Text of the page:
Not only can I make it better — that is, not use poly unsaturated fats, table salt, refined sugar, massive slabs of butter, corn syrup, etc. — I can make it taste better.

     How? Those old anti-American standbys — trial and error and hard work.

     It's like this. Turn off the TV, and quit listening to Martha Stewart and anyone else whose cooking show has their name in the title. Take away their butter and heavy cream and they're like grandparents without candy and spare change.

     Now, you want to know how to cook that wonderful recipe? It's like this. Get out those ingredients. Toss them on the counter. And get at it.

     Measuring spoons and cups are for the meek. Seriously. Mistake a teaspoon of salt for a tablespoon just once, and you'll never made that error again. Besides, every recipe ends with the international disclaimer and waiver of responsibility: Now season to taste.

     Life in the kitchen is all about trial and error. There are no reset nor pause buttons. It's real life drama. And real life fun.

     Don't barricade yourself in there alone expecting to whirl through a swinging door like June Cleaver presenting something with little white hats on the tips of its bones.

     Instead, slap a couple of aprons on the kids and get out the camcorder. Aim for the big prize: a date with Tom Bergeron.

     Either way, sooner or later, you'll sit down at your own dinner table and enjoy some healthy, great tasting food without having to ask if beverage refills are free.

      And who knows? You might even have the urge to go for a hike afterward.

      Now, here are some of my best recipes:



     Olive oil, onions, garlic, mushrooms, peppers, sea salt, oregano, basil, honey, tomato sauce (optional: ground beef loose or in meatballs, or Italian sausage) and pasta of your choice.


     Cook everything but the pasta in a sauce pan on a setting that won't start a fire, and season to taste. Boil the pasta in water. Combine.


     How do I know if you love peppers and hate garlic, or vice-versa. You like veggies cut big enough to be able to pick 'em out with a fork, or too tiny to recognize? How do you know when pasta is ready? Hmmm. Maybe when it doesn't crunch anymore.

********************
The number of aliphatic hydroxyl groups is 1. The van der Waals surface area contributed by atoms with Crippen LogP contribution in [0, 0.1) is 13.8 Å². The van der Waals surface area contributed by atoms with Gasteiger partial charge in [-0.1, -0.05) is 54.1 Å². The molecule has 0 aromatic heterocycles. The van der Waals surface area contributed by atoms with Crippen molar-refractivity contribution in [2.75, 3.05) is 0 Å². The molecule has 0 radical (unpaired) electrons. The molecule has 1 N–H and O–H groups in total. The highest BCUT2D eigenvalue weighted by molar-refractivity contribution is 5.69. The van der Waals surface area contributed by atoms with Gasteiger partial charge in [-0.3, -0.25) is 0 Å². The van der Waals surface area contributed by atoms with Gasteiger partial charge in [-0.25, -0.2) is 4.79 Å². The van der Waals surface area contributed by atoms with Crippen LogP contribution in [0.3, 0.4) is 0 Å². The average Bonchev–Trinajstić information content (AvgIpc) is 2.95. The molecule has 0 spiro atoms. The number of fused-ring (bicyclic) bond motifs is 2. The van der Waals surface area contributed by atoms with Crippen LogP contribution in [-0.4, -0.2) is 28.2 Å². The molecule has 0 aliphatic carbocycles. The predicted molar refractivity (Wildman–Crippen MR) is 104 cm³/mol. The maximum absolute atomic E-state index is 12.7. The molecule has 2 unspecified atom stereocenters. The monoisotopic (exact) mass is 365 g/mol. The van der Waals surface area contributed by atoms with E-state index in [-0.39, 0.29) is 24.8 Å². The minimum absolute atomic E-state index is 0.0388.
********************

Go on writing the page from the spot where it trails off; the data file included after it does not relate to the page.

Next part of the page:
Olive oil, onions, garlic, mushrooms, peppers, sea salt — does this sound familiar? — chili powder, tomato sauce (optional: meat of your choice) and beans (traditionally kidney, but any beans will do).


     Cook everything but the beans in a big pot on a setting that won't start a fire, and season to taste. Add beans. Stir occasionally.


    Dance the Cha-Cha to the chant, "Beans, beans, the magical fruit, the more you eat, the more you toot!"


     It's like this, I'm a stay-at-home Dad and I do all the cooking. When I was working, though, it wasn't as if I expected a five-course gourmet dinner waiting on the table. Hardly.

     Life is about reality, and reality is that every day isn't worth of a night on the town. It's all about expectations. Realistic expectations.

      I came home from work one day to find my stay-at-home wife in tears. It was a tough day with the kids. She couldn't think of anything to make for dinner. She felt like a failure.

      I looked around the house. Did you make any visits to the Emergency Room today? No, she said. Is everyone alive? Yes, she said.

     Sounds like a good day to me. How about some Cha-Cha chili?